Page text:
Prevalence of biofilm formation and vancomycin-resistant genes among Enterococcus faecium isolated from clinical and environmental specimens in Lorestan hospitals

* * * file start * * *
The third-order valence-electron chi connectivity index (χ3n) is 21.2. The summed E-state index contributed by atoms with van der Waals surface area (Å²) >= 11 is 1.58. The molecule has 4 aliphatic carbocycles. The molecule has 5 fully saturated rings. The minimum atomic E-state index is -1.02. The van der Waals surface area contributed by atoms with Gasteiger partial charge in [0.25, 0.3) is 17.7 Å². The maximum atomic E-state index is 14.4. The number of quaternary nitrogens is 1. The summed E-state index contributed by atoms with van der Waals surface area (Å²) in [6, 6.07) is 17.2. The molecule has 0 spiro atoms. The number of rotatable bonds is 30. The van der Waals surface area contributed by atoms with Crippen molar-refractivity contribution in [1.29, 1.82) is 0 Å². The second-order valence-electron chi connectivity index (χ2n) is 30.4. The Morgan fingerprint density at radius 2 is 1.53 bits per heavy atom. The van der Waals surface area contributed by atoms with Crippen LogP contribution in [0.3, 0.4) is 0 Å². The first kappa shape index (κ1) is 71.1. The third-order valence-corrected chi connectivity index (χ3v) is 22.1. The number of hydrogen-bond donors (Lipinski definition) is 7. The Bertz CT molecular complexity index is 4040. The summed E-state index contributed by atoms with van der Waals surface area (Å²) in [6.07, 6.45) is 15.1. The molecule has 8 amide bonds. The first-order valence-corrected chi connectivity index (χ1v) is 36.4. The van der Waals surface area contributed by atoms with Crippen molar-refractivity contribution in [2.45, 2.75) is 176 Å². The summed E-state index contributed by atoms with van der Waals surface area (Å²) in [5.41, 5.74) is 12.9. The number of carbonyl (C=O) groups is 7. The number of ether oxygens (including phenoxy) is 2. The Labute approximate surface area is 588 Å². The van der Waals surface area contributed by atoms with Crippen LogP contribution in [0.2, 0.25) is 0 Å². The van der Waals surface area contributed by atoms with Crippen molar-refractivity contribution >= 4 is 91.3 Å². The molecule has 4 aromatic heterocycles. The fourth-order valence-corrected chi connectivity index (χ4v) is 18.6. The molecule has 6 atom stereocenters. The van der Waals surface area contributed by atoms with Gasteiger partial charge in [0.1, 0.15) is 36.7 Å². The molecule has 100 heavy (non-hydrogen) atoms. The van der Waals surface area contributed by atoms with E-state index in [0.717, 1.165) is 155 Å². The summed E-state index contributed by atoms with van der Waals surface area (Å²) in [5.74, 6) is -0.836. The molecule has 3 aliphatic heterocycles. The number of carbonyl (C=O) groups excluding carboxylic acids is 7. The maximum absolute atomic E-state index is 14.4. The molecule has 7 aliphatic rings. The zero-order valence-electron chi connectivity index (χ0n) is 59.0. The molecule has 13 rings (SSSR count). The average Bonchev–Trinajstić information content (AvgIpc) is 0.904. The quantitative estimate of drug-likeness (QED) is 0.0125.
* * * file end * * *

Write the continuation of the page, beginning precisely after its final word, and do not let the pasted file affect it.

AbstractBackground and Objectives: The antibiotic resistance among Enterococcus faecium strains has increased worldwide. Additionally, biofilm-forming isolates of E. faecium play an important role in human infections. This study was conducted to investigate the prevalence of virulence and antibiotic resistance genes between biofilm-producing and non-biofilm-producing E. faecium strains.Materials and Methods: In this study, 228 E. faecium isolates from clinical and environmental specimens were obtained from different wards of hospitals in Lorestan province (Iran). Then, the pattern of antibiotic resistance and minimum inhibitory concentration (MIC) against β-lactams, glycopeptides, aminoglycosides and other common antibiotics was investigated using disk diffusion and agar dilution methods. Biofilm formation was investigated using polystyrene microtiter plates. PCR assay was conducted for antibiotic resistance and biofilm related genes. Pulse field gel electrophoresis (PFGE) was used to determine the clonal spread of isolates.Results: Most of isolates (78%) were resistant to penicillin, but all were susceptible to linezolid and tigecycline. The biofilm-producing isolates were more resistant to β-lactams, glycopeptides and aminoglycosides compared to non-biofilm-producing strains. In biofilm-producing isolates, pilA, pilB, efaAfm and esp were the dominant virulence genes and vanA and pbp5 genes were the dominant resistant genes. PFGE analysis exhibited a similar pattern between the clinical and environmental isolates, suggesting the presence of a common origin of the infection by E. faecium.Conclusion: The results of the antibiotic resistance, biofilm assay, and PFGE analysis suggest that there is a common clone of persistent and biofilm-producing strains of E. faecium, which could rapidly disseminate in patients and the environment.
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